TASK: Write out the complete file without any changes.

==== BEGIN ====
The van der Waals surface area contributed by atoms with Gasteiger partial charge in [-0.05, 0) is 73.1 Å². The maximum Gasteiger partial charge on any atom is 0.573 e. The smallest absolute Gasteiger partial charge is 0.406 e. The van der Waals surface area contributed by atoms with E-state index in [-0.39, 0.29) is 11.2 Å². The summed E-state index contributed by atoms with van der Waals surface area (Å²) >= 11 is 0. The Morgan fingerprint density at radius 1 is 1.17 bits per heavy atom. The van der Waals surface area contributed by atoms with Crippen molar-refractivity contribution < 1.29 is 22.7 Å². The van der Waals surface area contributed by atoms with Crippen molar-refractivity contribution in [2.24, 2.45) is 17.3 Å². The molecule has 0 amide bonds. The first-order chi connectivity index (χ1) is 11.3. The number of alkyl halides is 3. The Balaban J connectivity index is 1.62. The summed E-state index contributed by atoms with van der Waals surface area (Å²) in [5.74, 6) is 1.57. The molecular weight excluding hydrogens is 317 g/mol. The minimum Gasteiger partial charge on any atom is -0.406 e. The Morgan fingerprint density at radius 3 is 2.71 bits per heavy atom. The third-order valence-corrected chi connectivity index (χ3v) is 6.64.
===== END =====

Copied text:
The van der Waals surface area contributed by atoms with Gasteiger partial charge in [-0.05, 0) is 73.1 Å². The maximum Gasteiger partial charge on any atom is 0.573 e. The smallest absolute Gasteiger partial charge is 0.406 e. The van der Waals surface area contributed by atoms with E-state index in [-0.39, 0.29) is 11.2 Å². The summed E-state index contributed by atoms with van der Waals surface area (Å²) >= 11 is 0. The Morgan fingerprint density at radius 1 is 1.17 bits per heavy atom. The van der Waals surface area contributed by atoms with Crippen molar-refractivity contribution < 1.29 is 22.7 Å². The van der Waals surface area contributed by atoms with Crippen molar-refractivity contribution in [2.24, 2.45) is 17.3 Å². The molecule has 0 amide bonds. The first-order chi connectivity index (χ1) is 11.3. The number of alkyl halides is 3. The Balaban J connectivity index is 1.62. The summed E-state index contributed by atoms with van der Waals surface area (Å²) in [5.74, 6) is 1.57. The molecular weight excluding hydrogens is 317 g/mol. The minimum Gasteiger partial charge on any atom is -0.406 e. The Morgan fingerprint density at radius 3 is 2.71 bits per heavy atom. The third-order valence-corrected chi connectivity index (χ3v) is 6.64.